Helen Morgan is being sworn in as an MP on Wednesday after she stunned the Tories in last month’s vote, overturning a majority of almost 23,000 to take the previously safe Conservative seat with a winning margin of nearly 6,000 votes.
In her first day at Westminster Ms Morgan promised to “hit the ground running”, writing to Mr Javid asking him to meet the West Midlands Ambulance Trust which first requested talks four months ago.
“I am here in Westminster to make sure the people of Shropshire are no longer taken for granted by this Conservative Government,” she said.
“The ambulance crisis is a life and death situation in Shropshire. I can’t think of many other meetings which are more important than this one. The Health Secretary cannot ignore this request any longer.”
Though staffing problems are being exacerbated by the record levels of coronavirus cases driven by the Omicron strain, Ms Morgan was clear that strains on the ambulance service are more deeply embedded, arguing constituents have suffered waiting times exceeding 12 hours since October.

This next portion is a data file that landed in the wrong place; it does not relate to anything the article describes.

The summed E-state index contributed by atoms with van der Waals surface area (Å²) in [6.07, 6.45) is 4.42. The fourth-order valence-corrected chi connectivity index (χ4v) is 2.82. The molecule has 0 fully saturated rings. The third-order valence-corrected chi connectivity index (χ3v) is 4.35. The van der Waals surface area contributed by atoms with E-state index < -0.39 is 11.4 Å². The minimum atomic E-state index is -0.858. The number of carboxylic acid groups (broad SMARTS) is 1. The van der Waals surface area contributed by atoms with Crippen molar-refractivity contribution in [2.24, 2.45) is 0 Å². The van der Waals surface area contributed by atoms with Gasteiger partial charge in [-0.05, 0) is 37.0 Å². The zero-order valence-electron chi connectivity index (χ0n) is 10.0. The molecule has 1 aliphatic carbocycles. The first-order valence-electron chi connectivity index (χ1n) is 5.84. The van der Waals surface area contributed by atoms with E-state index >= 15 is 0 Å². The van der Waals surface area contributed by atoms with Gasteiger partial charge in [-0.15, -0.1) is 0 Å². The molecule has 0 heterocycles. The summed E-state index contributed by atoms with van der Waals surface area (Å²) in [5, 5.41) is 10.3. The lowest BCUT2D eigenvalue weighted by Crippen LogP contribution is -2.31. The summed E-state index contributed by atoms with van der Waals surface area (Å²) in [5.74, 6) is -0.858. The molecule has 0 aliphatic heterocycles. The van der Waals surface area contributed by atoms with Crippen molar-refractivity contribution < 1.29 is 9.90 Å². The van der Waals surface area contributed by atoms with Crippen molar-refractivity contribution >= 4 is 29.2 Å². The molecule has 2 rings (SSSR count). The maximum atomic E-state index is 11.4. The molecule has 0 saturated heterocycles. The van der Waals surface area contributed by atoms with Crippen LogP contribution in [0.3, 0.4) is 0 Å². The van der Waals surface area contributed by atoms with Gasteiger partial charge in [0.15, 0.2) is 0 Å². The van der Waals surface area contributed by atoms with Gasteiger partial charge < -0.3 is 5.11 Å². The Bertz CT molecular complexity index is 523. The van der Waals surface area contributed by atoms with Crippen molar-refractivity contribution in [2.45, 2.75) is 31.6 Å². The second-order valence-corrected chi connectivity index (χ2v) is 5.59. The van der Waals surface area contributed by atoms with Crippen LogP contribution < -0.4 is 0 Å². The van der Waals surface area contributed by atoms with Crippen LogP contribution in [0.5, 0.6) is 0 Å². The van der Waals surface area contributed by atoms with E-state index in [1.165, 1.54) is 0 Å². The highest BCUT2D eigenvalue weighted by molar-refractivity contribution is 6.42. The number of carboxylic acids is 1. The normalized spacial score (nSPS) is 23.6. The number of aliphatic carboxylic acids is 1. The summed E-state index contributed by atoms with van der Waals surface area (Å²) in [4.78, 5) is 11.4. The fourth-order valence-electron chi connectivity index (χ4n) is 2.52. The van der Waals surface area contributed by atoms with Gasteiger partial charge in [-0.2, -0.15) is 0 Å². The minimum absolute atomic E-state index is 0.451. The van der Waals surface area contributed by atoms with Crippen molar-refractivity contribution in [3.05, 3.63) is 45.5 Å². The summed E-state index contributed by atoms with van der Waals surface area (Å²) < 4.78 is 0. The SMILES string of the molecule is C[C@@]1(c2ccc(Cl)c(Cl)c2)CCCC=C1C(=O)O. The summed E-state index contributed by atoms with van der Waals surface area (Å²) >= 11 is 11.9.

“We’ve had people waiting for ambulances for very long periods of time since before this big wave of Omicron so it’s not just an Omicron issue,” she told the PA news agency in an interview in Parliament’s central lobby.
“That’s going to be really critical over the next three or four weeks but it’s not going to go away when that crisis subsides.”
Ms Morgan called for “short-term emergency measures” such as more funding and staff to get to critically ill people treatment faster, but also a long-term plan to deal with more systemic issues including social care and GP shortages.
Ms Morgan’s victory in North Shropshire came at the end of a torrid parliamentary session for Boris Johnson which saw 100 Tory MPs revolt over the introduction of Covid passports in England.
The contest was triggered by the resignation of former cabinet minister, Owen Paterson in the wake of a botched attempt by No 10 to get him off the hook after he was found to have broken rules banning MPs from paid lobbying.
It followed weeks of damaging headlines about reported parties in Downing Street and elsewhere in Whitehall in apparent breach of Covid guidelines in place at the time – prompting some senior Tories question Mr Johnson’s survival chances in No 10.
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